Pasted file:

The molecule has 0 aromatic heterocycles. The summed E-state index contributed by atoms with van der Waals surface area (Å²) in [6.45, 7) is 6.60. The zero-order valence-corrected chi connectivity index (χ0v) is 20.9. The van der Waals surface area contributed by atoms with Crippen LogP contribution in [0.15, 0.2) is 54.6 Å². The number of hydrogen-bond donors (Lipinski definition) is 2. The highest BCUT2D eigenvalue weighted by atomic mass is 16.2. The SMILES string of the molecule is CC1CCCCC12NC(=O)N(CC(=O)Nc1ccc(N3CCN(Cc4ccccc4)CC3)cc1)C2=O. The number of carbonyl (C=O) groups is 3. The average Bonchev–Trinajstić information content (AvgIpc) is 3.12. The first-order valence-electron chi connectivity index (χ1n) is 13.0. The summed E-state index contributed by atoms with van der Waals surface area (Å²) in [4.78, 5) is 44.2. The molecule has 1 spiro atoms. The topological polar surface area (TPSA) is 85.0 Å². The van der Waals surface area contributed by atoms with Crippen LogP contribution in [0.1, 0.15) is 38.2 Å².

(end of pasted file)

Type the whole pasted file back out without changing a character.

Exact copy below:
The molecule has 0 aromatic heterocycles. The summed E-state index contributed by atoms with van der Waals surface area (Å²) in [6.45, 7) is 6.60. The zero-order valence-corrected chi connectivity index (χ0v) is 20.9. The van der Waals surface area contributed by atoms with Crippen LogP contribution in [0.15, 0.2) is 54.6 Å². The number of hydrogen-bond donors (Lipinski definition) is 2. The highest BCUT2D eigenvalue weighted by atomic mass is 16.2. The SMILES string of the molecule is CC1CCCCC12NC(=O)N(CC(=O)Nc1ccc(N3CCN(Cc4ccccc4)CC3)cc1)C2=O. The number of carbonyl (C=O) groups is 3. The average Bonchev–Trinajstić information content (AvgIpc) is 3.12. The first-order valence-electron chi connectivity index (χ1n) is 13.0. The summed E-state index contributed by atoms with van der Waals surface area (Å²) in [4.78, 5) is 44.2. The molecule has 1 spiro atoms. The topological polar surface area (TPSA) is 85.0 Å². The van der Waals surface area contributed by atoms with Crippen LogP contribution in [0.1, 0.15) is 38.2 Å².